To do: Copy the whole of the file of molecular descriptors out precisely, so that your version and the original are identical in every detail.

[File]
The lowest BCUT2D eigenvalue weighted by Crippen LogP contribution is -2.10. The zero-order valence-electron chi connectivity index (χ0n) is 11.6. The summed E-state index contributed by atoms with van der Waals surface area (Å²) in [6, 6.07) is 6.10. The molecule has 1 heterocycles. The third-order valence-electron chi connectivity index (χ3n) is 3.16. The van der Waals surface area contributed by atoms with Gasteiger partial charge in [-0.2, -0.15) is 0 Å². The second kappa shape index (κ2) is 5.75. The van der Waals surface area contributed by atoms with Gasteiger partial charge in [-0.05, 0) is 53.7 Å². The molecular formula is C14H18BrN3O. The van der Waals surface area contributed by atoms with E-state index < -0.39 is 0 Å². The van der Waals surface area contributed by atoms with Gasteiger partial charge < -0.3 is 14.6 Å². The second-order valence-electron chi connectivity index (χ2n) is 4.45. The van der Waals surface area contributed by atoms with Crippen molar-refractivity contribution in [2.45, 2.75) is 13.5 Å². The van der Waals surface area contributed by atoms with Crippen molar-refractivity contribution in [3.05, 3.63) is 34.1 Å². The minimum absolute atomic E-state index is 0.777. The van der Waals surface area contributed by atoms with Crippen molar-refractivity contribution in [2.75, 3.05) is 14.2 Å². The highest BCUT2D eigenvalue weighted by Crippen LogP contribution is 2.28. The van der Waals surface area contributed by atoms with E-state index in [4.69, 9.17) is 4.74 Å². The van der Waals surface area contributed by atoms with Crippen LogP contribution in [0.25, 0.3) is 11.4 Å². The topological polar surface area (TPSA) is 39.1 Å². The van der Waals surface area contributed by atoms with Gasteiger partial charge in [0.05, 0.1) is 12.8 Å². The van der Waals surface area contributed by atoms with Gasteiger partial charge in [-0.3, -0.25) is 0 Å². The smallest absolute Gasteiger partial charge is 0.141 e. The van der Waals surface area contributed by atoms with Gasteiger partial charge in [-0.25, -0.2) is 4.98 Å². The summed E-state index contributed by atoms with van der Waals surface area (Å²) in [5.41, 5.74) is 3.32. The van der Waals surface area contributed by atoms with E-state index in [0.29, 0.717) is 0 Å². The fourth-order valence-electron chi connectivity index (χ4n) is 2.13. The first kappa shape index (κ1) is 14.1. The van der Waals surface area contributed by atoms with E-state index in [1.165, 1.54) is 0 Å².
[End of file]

The lowest BCUT2D eigenvalue weighted by Crippen LogP contribution is -2.10. The zero-order valence-electron chi connectivity index (χ0n) is 11.6. The summed E-state index contributed by atoms with van der Waals surface area (Å²) in [6, 6.07) is 6.10. The molecule has 1 heterocycles. The third-order valence-electron chi connectivity index (χ3n) is 3.16. The van der Waals surface area contributed by atoms with Gasteiger partial charge in [-0.2, -0.15) is 0 Å². The second kappa shape index (κ2) is 5.75. The van der Waals surface area contributed by atoms with Gasteiger partial charge in [-0.05, 0) is 53.7 Å². The molecular formula is C14H18BrN3O. The van der Waals surface area contributed by atoms with E-state index < -0.39 is 0 Å². The van der Waals surface area contributed by atoms with Gasteiger partial charge < -0.3 is 14.6 Å². The second-order valence-electron chi connectivity index (χ2n) is 4.45. The van der Waals surface area contributed by atoms with Crippen molar-refractivity contribution in [2.45, 2.75) is 13.5 Å². The van der Waals surface area contributed by atoms with Crippen molar-refractivity contribution in [3.05, 3.63) is 34.1 Å². The minimum absolute atomic E-state index is 0.777. The van der Waals surface area contributed by atoms with Crippen molar-refractivity contribution in [2.75, 3.05) is 14.2 Å². The highest BCUT2D eigenvalue weighted by Crippen LogP contribution is 2.28. The van der Waals surface area contributed by atoms with E-state index in [4.69, 9.17) is 4.74 Å². The van der Waals surface area contributed by atoms with Crippen LogP contribution in [0.25, 0.3) is 11.4 Å². The topological polar surface area (TPSA) is 39.1 Å². The van der Waals surface area contributed by atoms with Gasteiger partial charge in [0.05, 0.1) is 12.8 Å². The van der Waals surface area contributed by atoms with Gasteiger partial charge in [-0.3, -0.25) is 0 Å². The smallest absolute Gasteiger partial charge is 0.141 e. The van der Waals surface area contributed by atoms with Gasteiger partial charge in [-0.25, -0.2) is 4.98 Å². The summed E-state index contributed by atoms with van der Waals surface area (Å²) in [5.41, 5.74) is 3.32. The van der Waals surface area contributed by atoms with E-state index in [0.29, 0.717) is 0 Å². The fourth-order valence-electron chi connectivity index (χ4n) is 2.13. The first kappa shape index (κ1) is 14.1. The van der Waals surface area contributed by atoms with E-state index in [1.165, 1.54) is 0 Å².